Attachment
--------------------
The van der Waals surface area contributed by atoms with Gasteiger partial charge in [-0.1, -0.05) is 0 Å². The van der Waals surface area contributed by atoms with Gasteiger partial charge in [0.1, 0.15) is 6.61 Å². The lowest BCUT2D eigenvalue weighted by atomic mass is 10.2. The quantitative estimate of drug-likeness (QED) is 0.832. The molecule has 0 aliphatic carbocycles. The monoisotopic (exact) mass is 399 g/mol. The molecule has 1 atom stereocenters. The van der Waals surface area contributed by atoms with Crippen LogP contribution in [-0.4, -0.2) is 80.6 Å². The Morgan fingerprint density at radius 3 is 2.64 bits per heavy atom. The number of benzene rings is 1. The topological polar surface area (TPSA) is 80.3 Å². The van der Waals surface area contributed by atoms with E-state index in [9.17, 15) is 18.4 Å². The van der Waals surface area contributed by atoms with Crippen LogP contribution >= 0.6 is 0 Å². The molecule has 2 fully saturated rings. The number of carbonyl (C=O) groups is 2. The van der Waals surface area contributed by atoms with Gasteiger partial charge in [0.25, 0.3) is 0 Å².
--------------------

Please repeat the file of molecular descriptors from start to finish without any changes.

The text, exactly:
The van der Waals surface area contributed by atoms with Gasteiger partial charge in [-0.1, -0.05) is 0 Å². The van der Waals surface area contributed by atoms with Gasteiger partial charge in [0.1, 0.15) is 6.61 Å². The lowest BCUT2D eigenvalue weighted by atomic mass is 10.2. The quantitative estimate of drug-likeness (QED) is 0.832. The molecule has 0 aliphatic carbocycles. The monoisotopic (exact) mass is 399 g/mol. The molecule has 1 atom stereocenters. The van der Waals surface area contributed by atoms with Crippen LogP contribution in [-0.4, -0.2) is 80.6 Å². The Morgan fingerprint density at radius 3 is 2.64 bits per heavy atom. The number of benzene rings is 1. The topological polar surface area (TPSA) is 80.3 Å². The van der Waals surface area contributed by atoms with E-state index in [9.17, 15) is 18.4 Å². The van der Waals surface area contributed by atoms with Crippen LogP contribution >= 0.6 is 0 Å². The molecule has 2 fully saturated rings. The number of carbonyl (C=O) groups is 2. The van der Waals surface area contributed by atoms with Gasteiger partial charge in [0.25, 0.3) is 0 Å².